Read more: What Is a Forensic Archaeologist? | eHow.com http://www.ehow.com/facts_5933338_forensic-archaeologist_.html#ixzz0qkAXcWav

Special skills and/or abilities a desire to keep up to date with the latest developments of the discipline because they change constantly, being very precise, give attention to detail

Personal interests linked to your work an interest in human beings, interests in diversity and biology

Background education, training, and life experience related to this career a degree in Anthropology/Biology, field school/summer school experience, work with medical examiner’s office or Coroner or forensic team, Master’s and PhD in Physical/Forensic Anthropology

Personal traits that could be problematic closed mindedness, impatience, taking things personally

Activity Sheet #1a: Identifying My Forensic Potential
 

My skills/abilities

My interests

My life experiences

My personality traits

Forensic botanist

       

Forensic identification specialist

       

Museum curator

       

Forensic archeologist

       

Forensic entomologist

       

Forensic anthropologist

       

My most suitable forensic scientist career is:

Because:

My least suitable forensic scientist career is:

Because:

Criteria for a good career choice:

It suits my skills, interests, experiences and personality.

Activity Sheet #1b: My “forensic profession” card

Special skills and/or abilities

Personal interests linked to this career

Background education, training, and life experience related to this career

Personal traits I possess that may be desirable in this career

Forensic field:

(headshot sketch)

Name:

Activity Sheet #2

Activity Sheet #2a: Assessing my forensic career decision
 

Accomplished

Good

Basic

In progress

Suits my skills, interest and personality

My career decision clearly matches my skills, interests experiences and personality.

My career decision matches several of my skills, interests, experiences and personality traits.

My career decision matches a few of my skills, interests, experiences and personality but I’m not sure if it is the best career for me.

I need help deciding which career I should choose.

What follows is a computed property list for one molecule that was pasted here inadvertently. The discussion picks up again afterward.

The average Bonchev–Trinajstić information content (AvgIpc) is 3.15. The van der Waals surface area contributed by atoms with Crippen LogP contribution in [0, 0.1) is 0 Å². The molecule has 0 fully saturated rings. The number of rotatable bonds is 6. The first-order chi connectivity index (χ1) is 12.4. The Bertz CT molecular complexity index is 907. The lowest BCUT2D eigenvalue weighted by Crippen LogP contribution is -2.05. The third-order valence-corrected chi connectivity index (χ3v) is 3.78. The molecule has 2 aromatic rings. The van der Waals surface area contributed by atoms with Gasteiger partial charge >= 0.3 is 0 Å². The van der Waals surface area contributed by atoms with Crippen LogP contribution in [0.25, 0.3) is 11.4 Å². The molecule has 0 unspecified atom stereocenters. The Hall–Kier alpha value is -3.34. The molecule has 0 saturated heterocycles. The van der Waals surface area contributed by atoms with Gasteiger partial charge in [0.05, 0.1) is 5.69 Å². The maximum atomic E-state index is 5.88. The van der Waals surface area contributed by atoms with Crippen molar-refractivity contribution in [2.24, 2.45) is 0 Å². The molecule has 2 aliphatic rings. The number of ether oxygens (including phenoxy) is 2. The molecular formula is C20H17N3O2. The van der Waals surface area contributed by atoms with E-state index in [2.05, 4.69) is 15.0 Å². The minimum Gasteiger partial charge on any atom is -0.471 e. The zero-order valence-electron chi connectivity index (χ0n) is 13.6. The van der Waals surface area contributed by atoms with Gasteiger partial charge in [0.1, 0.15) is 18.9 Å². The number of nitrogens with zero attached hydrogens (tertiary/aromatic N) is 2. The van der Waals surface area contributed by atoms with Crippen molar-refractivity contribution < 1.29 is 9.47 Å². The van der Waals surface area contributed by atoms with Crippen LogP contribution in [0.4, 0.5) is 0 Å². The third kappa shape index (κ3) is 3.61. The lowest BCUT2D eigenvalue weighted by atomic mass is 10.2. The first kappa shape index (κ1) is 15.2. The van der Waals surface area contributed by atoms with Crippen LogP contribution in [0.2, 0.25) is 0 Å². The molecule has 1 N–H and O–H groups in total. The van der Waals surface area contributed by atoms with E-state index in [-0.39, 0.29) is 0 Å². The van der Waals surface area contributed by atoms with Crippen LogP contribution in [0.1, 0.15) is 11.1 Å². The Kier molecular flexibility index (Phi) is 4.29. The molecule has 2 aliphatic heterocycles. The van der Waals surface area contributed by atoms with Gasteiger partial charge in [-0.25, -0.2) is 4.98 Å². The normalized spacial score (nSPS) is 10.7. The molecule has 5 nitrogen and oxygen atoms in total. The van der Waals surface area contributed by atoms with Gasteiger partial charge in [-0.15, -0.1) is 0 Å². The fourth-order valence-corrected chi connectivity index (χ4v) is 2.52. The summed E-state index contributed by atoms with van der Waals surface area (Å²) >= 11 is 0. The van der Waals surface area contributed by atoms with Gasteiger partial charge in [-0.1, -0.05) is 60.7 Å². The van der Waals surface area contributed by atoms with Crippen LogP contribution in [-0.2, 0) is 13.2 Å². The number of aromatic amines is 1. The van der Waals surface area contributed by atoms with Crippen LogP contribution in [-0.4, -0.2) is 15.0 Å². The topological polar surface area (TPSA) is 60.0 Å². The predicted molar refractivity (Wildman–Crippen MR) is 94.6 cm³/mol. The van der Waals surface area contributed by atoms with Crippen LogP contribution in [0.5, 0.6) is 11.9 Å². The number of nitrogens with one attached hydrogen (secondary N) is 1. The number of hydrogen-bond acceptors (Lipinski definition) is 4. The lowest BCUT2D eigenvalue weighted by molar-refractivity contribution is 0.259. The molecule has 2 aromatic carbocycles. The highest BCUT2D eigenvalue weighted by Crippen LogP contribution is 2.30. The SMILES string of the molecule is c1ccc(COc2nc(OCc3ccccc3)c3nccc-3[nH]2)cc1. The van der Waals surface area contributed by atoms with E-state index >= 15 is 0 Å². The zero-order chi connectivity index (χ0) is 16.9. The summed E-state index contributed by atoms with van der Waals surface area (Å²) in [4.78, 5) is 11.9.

Evidence

Activity Sheet #2b: Assessing my “forensic profession” card
 

Accomplished

Good

Basic

In progress

Original information

I extended the information provided in the example and thought of original information to effectively describe my qualities.

I used ideas closely related to the example but I thought of some original information to describe my qualities.

I used some of the information on the example and also thought of a few original ideas.

I copied the information from the professional card example without adding any original information.

Evidence

Relevant, accurate information

My profession card contains a lot of relevant, detailed information about me and explains why I am suited to the profession. I can provide examples to support the accuracy of the details.

My profession card reveals obvious, relevant information about me that is related to the profession. I can provide some examples to support the accuracy of the details.

My profession card reveals some information about me but it may completely relevant to the profession. I can provide a few examples to support the accuracy of the details.

I need help thinking of information for my profession card.

Evidence

Lesson 2: The Mystery Skull

Critical challenge: Which of three people most closely matches the “mystery skull”?

Overview

In this critical challenge, students learn that many fields and techniques (anthropology, archaeology, botany, geoscience, biology) are used collaboratively by forensic scientists when they investigate suspicious events. Students take on the roles of various forensic specialists investigating a “mystery skull.” In expert groups, students study and report forensic information about the skull. Based on this information, students assemble in home teams to choose one among three people as the most likely origin of the skull.

Learning outcomes

  • develop awareness of collaborative work by forensic scientists
  • make inferences based on scientific data
  • use criteria to reach and justify a conclusion

Prior knowledge

  • basic understanding of forensics
  • general knowledge about the migration of early Asian populations into North and South America
  • general knowledge about prehistoric lifestyles

Suggested Activities

Preparation
  • Organize students into home groups of 5 or 6 in preparation for the activity. (Alternatively, have students work independently or with a partner.)